We've released a new version of SermonCentral! Read the release notes here.
Text Illustrations
ONE GIANT LEAP FOR MANKIND


ONE OF THE GREAT EVENTS OF THE 20TH CENTURY took place on July 20th, 1969, at exactly 4:17 P.M., EDT, when the Lunar Module "Eagle" landed on the surface of the moon. The Apollo 11 mission was the first manned mission to land on the moon. It was the 5th human spaceflight of Project Apollo and the 3rd human voyage to the moon.


The mission fulfilled President John F. Kennedy’s goal of reaching the moon by the end of the 1960s, which he expressed during a speech given before a joint session of Congress on May 25, 1961: "I believe that this nation should commit itself to achieving the goal, before this decade is out, of landing a man on the Moon and returning him safely to the Earth."


That goal was realized when at precisely 10:56 P.M., astronaut Neil Armstrong stepped onto the surface of the moon. He was followed shortly by Buzz Aldrin. This was purported to be the most amazing achievement ever by mankind. And of course, Armstrong spoke his famous line "That’s one small step for man, one giant leap for mankind."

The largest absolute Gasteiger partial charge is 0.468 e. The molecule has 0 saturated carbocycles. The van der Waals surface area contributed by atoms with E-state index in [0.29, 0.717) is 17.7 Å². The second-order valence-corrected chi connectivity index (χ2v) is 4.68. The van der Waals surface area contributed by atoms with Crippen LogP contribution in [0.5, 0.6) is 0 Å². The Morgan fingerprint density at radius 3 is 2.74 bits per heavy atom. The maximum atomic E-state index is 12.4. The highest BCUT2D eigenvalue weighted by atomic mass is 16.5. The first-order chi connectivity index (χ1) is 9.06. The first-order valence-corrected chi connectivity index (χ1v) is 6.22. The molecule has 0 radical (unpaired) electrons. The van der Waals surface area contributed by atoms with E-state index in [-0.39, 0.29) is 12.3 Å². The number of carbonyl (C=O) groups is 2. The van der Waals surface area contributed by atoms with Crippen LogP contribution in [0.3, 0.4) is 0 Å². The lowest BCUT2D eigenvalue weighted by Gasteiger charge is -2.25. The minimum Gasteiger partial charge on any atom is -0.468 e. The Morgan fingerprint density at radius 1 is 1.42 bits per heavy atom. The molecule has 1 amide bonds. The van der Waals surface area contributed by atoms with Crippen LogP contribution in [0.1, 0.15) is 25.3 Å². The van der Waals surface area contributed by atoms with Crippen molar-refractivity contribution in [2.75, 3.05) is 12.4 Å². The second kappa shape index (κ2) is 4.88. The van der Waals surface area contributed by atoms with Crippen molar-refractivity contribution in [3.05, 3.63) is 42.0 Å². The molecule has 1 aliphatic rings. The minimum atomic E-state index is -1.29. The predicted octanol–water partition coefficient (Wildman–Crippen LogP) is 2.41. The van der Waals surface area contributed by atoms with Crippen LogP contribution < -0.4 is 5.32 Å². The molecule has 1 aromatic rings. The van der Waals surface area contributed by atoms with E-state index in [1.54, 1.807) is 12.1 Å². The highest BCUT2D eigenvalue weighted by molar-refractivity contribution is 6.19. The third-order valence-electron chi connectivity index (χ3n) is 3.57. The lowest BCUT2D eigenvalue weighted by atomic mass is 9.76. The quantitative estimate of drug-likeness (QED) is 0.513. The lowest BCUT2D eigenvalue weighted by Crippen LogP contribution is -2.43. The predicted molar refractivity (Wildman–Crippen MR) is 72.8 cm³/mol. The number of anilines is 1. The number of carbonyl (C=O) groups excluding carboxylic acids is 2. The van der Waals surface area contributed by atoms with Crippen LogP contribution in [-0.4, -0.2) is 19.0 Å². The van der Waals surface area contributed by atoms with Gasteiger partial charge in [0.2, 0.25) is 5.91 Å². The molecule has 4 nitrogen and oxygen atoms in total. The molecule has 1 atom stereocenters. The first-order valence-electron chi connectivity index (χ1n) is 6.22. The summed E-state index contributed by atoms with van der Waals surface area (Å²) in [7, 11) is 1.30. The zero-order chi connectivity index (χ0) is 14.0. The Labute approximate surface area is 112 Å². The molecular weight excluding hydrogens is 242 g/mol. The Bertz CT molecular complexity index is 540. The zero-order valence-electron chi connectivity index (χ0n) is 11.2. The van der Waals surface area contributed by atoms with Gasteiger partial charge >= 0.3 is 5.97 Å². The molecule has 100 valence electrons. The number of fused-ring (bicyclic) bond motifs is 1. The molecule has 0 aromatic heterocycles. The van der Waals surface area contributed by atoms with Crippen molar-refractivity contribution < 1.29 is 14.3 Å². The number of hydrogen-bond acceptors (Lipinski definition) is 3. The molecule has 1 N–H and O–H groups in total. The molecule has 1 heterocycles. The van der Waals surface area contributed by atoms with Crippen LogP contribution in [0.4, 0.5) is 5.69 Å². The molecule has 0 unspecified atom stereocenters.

But let me tell you of another leap that was even more amazing. God walked on the earth. He visited this planet to bring deliverance and hope. He didn’t have to take a space ship. At precisely the right time, according to the Father’s timetable, the earth-walk was achieved. Remarkable as it was, Armstrong’s moon venture pales in comparison to what is absolutely the most amazing event ever—the incarnation—God taking on human form. That’s what we celebrate every December. And among His many astounding words were those that echo throughout time and eternity: "I have come to give you life, and that more abundantly." (John 10:10)

Related Text Illustrations

Related Sermons